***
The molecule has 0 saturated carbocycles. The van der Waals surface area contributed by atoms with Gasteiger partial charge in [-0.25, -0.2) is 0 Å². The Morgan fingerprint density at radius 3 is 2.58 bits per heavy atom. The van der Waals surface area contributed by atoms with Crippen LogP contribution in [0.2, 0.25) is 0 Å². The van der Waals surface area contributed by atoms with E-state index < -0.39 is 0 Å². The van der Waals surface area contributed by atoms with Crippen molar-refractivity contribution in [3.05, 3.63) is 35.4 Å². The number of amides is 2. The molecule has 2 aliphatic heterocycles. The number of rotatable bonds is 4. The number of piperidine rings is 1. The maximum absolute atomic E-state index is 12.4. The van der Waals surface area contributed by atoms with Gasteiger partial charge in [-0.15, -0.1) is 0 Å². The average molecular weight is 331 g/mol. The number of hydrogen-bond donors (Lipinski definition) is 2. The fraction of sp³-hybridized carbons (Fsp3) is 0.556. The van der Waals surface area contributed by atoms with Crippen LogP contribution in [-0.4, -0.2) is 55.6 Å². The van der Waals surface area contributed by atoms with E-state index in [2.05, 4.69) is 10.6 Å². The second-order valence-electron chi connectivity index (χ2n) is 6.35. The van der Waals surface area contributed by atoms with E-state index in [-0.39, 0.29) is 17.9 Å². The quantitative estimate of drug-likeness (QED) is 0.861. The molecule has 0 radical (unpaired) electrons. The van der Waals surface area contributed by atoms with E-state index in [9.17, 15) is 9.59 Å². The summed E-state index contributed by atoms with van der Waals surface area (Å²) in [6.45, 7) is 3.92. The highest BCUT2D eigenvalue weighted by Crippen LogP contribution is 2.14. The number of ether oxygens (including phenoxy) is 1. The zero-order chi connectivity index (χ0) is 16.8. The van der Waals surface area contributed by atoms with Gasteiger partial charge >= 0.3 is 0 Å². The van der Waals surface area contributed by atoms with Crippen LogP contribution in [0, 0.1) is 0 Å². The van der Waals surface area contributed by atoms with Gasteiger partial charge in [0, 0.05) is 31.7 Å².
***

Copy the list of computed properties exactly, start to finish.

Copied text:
The molecule has 0 saturated carbocycles. The van der Waals surface area contributed by atoms with Gasteiger partial charge in [-0.25, -0.2) is 0 Å². The Morgan fingerprint density at radius 3 is 2.58 bits per heavy atom. The van der Waals surface area contributed by atoms with Crippen LogP contribution in [0.2, 0.25) is 0 Å². The van der Waals surface area contributed by atoms with E-state index < -0.39 is 0 Å². The van der Waals surface area contributed by atoms with Crippen molar-refractivity contribution in [3.05, 3.63) is 35.4 Å². The number of amides is 2. The molecule has 2 aliphatic heterocycles. The number of rotatable bonds is 4. The number of piperidine rings is 1. The maximum absolute atomic E-state index is 12.4. The van der Waals surface area contributed by atoms with Gasteiger partial charge in [-0.15, -0.1) is 0 Å². The average molecular weight is 331 g/mol. The number of hydrogen-bond donors (Lipinski definition) is 2. The fraction of sp³-hybridized carbons (Fsp3) is 0.556. The van der Waals surface area contributed by atoms with Crippen LogP contribution in [-0.4, -0.2) is 55.6 Å². The van der Waals surface area contributed by atoms with E-state index in [2.05, 4.69) is 10.6 Å². The second-order valence-electron chi connectivity index (χ2n) is 6.35. The van der Waals surface area contributed by atoms with E-state index in [-0.39, 0.29) is 17.9 Å². The quantitative estimate of drug-likeness (QED) is 0.861. The molecule has 0 radical (unpaired) electrons. The van der Waals surface area contributed by atoms with E-state index in [9.17, 15) is 9.59 Å². The summed E-state index contributed by atoms with van der Waals surface area (Å²) in [6.45, 7) is 3.92. The highest BCUT2D eigenvalue weighted by Crippen LogP contribution is 2.14. The number of ether oxygens (including phenoxy) is 1. The zero-order chi connectivity index (χ0) is 16.8. The van der Waals surface area contributed by atoms with Gasteiger partial charge >= 0.3 is 0 Å². The van der Waals surface area contributed by atoms with Crippen LogP contribution in [0, 0.1) is 0 Å². The van der Waals surface area contributed by atoms with Gasteiger partial charge in [0, 0.05) is 31.7 Å².